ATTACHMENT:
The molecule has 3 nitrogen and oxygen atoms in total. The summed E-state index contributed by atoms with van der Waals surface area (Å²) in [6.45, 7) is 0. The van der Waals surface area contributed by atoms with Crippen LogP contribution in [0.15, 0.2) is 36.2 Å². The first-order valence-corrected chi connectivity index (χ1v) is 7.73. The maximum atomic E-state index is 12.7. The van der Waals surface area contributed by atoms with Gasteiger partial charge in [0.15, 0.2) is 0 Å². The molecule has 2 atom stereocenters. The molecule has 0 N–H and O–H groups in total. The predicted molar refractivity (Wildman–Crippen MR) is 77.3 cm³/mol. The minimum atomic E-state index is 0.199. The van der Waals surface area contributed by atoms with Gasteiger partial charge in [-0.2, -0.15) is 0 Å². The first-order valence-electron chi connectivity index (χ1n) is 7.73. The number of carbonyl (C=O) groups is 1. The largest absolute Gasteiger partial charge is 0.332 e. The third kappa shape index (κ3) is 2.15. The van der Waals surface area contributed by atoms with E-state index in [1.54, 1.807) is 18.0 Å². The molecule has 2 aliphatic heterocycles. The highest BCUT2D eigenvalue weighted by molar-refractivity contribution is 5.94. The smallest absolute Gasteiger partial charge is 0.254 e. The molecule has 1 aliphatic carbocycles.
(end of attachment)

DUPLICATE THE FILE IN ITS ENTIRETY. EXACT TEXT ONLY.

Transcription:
The molecule has 3 nitrogen and oxygen atoms in total. The summed E-state index contributed by atoms with van der Waals surface area (Å²) in [6.45, 7) is 0. The van der Waals surface area contributed by atoms with Crippen LogP contribution in [0.15, 0.2) is 36.2 Å². The first-order valence-corrected chi connectivity index (χ1v) is 7.73. The maximum atomic E-state index is 12.7. The van der Waals surface area contributed by atoms with Gasteiger partial charge in [0.15, 0.2) is 0 Å². The molecule has 2 atom stereocenters. The molecule has 0 N–H and O–H groups in total. The predicted molar refractivity (Wildman–Crippen MR) is 77.3 cm³/mol. The minimum atomic E-state index is 0.199. The van der Waals surface area contributed by atoms with Gasteiger partial charge in [-0.2, -0.15) is 0 Å². The first-order valence-electron chi connectivity index (χ1n) is 7.73. The number of carbonyl (C=O) groups is 1. The largest absolute Gasteiger partial charge is 0.332 e. The third kappa shape index (κ3) is 2.15. The van der Waals surface area contributed by atoms with E-state index in [1.54, 1.807) is 18.0 Å². The molecule has 2 aliphatic heterocycles. The highest BCUT2D eigenvalue weighted by molar-refractivity contribution is 5.94. The smallest absolute Gasteiger partial charge is 0.254 e. The molecule has 1 aliphatic carbocycles.